The steering is light and there’s good forward visibility. However,  the slim tailgate window makes backing into spaces slightly trickier, but there is a useful reversing camera and the top-of-the-range Trophy version I tested is blessed comes with a 360-degree camera.

The revelation with the MG4 is that it’s one of the few reasonably priced electric cars to treat owners to a genuinely dynamic drive (the MINI Electric is another example).

MG4 EV review

Hustle it through more challenging corners and it stays flat and planted, helped by a low centre of gravity from the batteries mounted far down in the chassis and 50:50 weight distribution.

It feels agile and lively, and it can even get playful in the wet or on looser surfaces, thanks to the rear-wheel drive set-up. Unlike many competitors, the brakes are well judged, inspiring confidence and adding to an overall smoothness.

The MG4 features three driving modes (Eco, Normal and Sport) plus four different levels of brake regeneration (Low, Medium, Strong and Adaptive). Normal/Medium worked best for me in everyday driving, though Sport/Low spice things up for overtaking and the odd blast.

MG4 EV review

If you can find a rapid 150kW connection, a 10-80% charge can take as little as 35 minutes and, if you have a wallbox, it will also charge overnight at home.

All in all, the MG4 is a fantastic EV. Sure, the infotainment touchscreen isn’t state of the art and it’s a tad slow to power up, while the steering wheel controls are fiddly. Additionally, rear visibility isn’t ideal and the boot could be bigger, but overall it’s a fab car at a great price.

Verdict: Affordable, distinctive, well equipped and practical, the MG4 delivers the kind of driving dynamics that’s streets ahead of many EVs twice the price. Add MG’s generous seven-year warranty, and it it’s a no-brainer if you’re ready to switch to 100% electric motoring.

MG Motor

MG4 EV review

MG5 EV review

MG5 EV

We road test the facelifted MG5 – currently the only fully electric estate car on sale in the UK…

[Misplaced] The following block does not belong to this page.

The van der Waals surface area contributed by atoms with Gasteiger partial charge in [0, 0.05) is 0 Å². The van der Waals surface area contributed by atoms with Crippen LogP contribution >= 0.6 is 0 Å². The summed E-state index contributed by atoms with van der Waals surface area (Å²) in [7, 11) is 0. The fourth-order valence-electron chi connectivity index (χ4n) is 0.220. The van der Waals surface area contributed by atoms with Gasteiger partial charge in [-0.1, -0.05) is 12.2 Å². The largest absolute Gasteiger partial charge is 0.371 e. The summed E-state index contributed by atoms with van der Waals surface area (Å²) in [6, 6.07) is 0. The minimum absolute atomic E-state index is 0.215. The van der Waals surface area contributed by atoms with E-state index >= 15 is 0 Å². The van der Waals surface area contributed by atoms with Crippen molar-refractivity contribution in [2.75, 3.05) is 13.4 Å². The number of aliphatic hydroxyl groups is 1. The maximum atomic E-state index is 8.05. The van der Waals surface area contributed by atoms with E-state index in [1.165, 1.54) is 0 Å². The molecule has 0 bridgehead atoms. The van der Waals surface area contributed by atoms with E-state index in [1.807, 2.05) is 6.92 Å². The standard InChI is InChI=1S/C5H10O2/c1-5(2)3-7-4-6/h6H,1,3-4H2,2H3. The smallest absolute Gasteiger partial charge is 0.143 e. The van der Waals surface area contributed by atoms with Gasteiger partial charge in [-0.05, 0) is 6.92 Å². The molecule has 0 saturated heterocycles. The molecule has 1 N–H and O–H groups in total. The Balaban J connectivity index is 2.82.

Cards on table time – I’m a big fan of the MG5 EV. When I reviewed the original version in 2021, I concluded that it “may not be the sexiest estate car on the market today, but it does offer honest, practical, electric motoring at an affordable price”.

I stand by that, and I’m pleased to say that MG has worked wonders with the new version, so it’s better than ever.

The ‘5’ has been a big success, helping to deliver record-breaking sales for the “UK’s fastest-growing mainstream car brand”. It’s also won several prestigious awards.

MG5 EV

So, what’s new about the 2022 MG5? Well, an extensive exterior makeover has transformed the car from dowdy to attractive.

It now has a sleeker appearance and features an updated interior complete with a new 10.25-inch infotainment system, capable of supporting iSMART connected car functionality through MG’s dedicated smartphone app.

The new MG5 EV can now tow up to 500Kg and is also equipped with Vehicle-To-Load (V2L) capability, meaning it can power other electric devices such as camping equipment using the energy stored in the battery.

MG5 EV

Priced from £30,995, it’s offered in two specs – SE Long Range or Trophy Long Range.

Both are identical mechanically – the latter simply comes with more goodies, such as 17-inch alloy wheels, heated front seats and rear privacy glass.

That’s not to say the that the SE isn’t well equipped – a 10.25-inch centre touchscreen, 7.0-inch digital driver’s display, MG Pilot (an extensive suite of safety and driver assistance features), plus automatic LED headlights and tail-lights, roof rails, rear parking camera and Apple CarPlay/Android Auto are all standard.

MG5 EV